Mental health

When to skip a workout

Earlier this week, I jotted down notes after an evening run with my pup. It wasn’t a pretty one. Ginny lollygagged, more interested in sniffing mailbox posts than keeping pace at my side. Thus, my pace wasn’t great. Never mind the fact that the GPS on my watch wasn’t working and I missed recording a mile. The wind whipped flags horizontal and forced tears from my eyes. But, I had gotten out there, and I was glad to have done it.

The point: just get out there, because you never regret a run.

This is true. You don’t. Runner’s high is a thing–the only way I get high anymore. 

But some days, that concept is tested. 

The next morning after my mediocre-but-worth-it evening jog, my car’s wipers brushed away fluffy powder from the windshield with ease as I headed to the gym. That’s where I put in an upper-body weight lifting session, then some light cardio. Light, non-treadmill cardio, because I’d planned to join a group for a 3-mile run near my office that evening. Nevermind the forecast of snow-rain mix–I’m going to run tonight! I told myself. My gym bag made it into my car on my way to work. At that point, the fluffy stuff had turned wet, congealing in the streets.

I did my best to ignore the plummeting slush from my office windows until I got a text from my husband at noon.

Are you going on a run tonight? Looks like it’s going to snow all day. 

That’s when the internal debate started. Did I really need to go on this run? 

Finally, around 5, while the sky darkened and the precipitation began to lean toward rain, I balked. 

There’s a good chance I’d have felt great after that jog–a very good chance–but there was also a good chance that skipping an evening jog wouldn’t kill me.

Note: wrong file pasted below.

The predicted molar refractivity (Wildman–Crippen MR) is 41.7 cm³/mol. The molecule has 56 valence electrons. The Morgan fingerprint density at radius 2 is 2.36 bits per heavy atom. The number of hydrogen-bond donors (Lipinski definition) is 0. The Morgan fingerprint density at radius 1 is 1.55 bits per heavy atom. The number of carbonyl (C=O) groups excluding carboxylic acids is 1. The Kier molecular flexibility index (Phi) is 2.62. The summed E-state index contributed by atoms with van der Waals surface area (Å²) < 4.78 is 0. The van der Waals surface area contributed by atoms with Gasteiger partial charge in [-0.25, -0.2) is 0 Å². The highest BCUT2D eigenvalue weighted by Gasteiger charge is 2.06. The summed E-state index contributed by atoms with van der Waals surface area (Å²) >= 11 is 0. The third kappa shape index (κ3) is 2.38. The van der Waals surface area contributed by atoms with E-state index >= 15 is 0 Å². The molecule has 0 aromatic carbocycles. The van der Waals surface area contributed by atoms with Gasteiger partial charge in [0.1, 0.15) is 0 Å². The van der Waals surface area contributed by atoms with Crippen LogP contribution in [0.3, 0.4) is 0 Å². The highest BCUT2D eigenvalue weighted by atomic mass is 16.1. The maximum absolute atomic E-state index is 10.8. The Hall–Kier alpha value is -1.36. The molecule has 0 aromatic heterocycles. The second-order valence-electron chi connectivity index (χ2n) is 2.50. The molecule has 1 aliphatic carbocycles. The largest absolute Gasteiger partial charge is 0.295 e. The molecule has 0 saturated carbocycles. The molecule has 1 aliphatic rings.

It’s OK to miss a workout.

I haven’t been diagnosed with any obsessive and/or compulsive tendencies (although there’s still time!). But after a lifetime of anxiety and a couple of years of better awareness and reflection on how my anxiety presents, I’ve learned that I can jump into things and go gung-ho to the point of overdoing whatever is the interest du jour. (I’ve also learned that I often let myself lose interest in things, too, and jump to something else to obsess over.) 

If and when I get a running-related injury, it likely won’t be because I’m putting in 100-plus mile weeks. It’s because I have a hard time taking rest days. Forcing myself to just fucking chill is a challenge. And so is forcing myself to skip a dark, three-mile slog in disgusting weather, just because I’d planned on it. 

While I’m glad that I gave myself permission to skip a jog, I’m most proud that I forced myself to ask, “why?” 

Why did I feel compelled to go on a run that evening? Not because a training plan called for it, but because I was feeling obsessive, wound up. 

I’ve got a marathon in sight in late May, plus two half marathons before then. I need to put in work. A three-mile jog in the cold rain that followed a workout earlier in the day simply isn’t necessary. The treadmill tempo run the next morning? Much more necessary. 

Asking “why?” also reminded me that I want to be a runner for as long as possible. Being a runner means that I’ll be doing a lot of running–quite possibly runs during crappy weather. But a lifetime of running doesn’t have to consist of a lot of runs during crappy weather.

“Why? I need to stick to my schedule” or “Why? Because I know that I’ll feel better when I’m done,” iis not “Why? Because I have to!”

Skipping a workout is better than doing it for the wrong reasons–a compulsive one, in my case.

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